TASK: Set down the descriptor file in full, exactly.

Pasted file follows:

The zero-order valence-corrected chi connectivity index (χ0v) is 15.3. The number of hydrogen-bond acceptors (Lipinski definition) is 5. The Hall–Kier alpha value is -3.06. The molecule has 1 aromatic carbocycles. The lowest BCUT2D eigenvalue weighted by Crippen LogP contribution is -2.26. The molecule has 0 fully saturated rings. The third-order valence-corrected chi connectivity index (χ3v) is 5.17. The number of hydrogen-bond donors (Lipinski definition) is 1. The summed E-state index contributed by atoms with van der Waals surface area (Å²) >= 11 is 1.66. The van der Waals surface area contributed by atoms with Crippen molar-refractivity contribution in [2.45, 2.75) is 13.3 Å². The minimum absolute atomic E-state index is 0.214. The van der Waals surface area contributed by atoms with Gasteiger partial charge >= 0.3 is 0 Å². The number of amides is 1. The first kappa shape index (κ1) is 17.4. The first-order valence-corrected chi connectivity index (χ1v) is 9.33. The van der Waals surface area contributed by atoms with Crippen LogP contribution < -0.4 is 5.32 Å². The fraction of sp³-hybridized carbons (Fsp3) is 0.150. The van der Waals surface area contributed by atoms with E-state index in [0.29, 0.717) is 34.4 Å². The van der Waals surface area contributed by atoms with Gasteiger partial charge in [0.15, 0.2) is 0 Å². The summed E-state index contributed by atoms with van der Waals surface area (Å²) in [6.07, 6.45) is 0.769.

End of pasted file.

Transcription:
The zero-order valence-corrected chi connectivity index (χ0v) is 15.3. The number of hydrogen-bond acceptors (Lipinski definition) is 5. The Hall–Kier alpha value is -3.06. The molecule has 1 aromatic carbocycles. The lowest BCUT2D eigenvalue weighted by Crippen LogP contribution is -2.26. The molecule has 0 fully saturated rings. The third-order valence-corrected chi connectivity index (χ3v) is 5.17. The number of hydrogen-bond donors (Lipinski definition) is 1. The summed E-state index contributed by atoms with van der Waals surface area (Å²) >= 11 is 1.66. The van der Waals surface area contributed by atoms with Crippen molar-refractivity contribution in [2.45, 2.75) is 13.3 Å². The minimum absolute atomic E-state index is 0.214. The van der Waals surface area contributed by atoms with Gasteiger partial charge >= 0.3 is 0 Å². The number of amides is 1. The first kappa shape index (κ1) is 17.4. The first-order valence-corrected chi connectivity index (χ1v) is 9.33. The van der Waals surface area contributed by atoms with Crippen LogP contribution < -0.4 is 5.32 Å². The fraction of sp³-hybridized carbons (Fsp3) is 0.150. The van der Waals surface area contributed by atoms with E-state index in [0.29, 0.717) is 34.4 Å². The van der Waals surface area contributed by atoms with Gasteiger partial charge in [0.15, 0.2) is 0 Å². The summed E-state index contributed by atoms with van der Waals surface area (Å²) in [6.07, 6.45) is 0.769.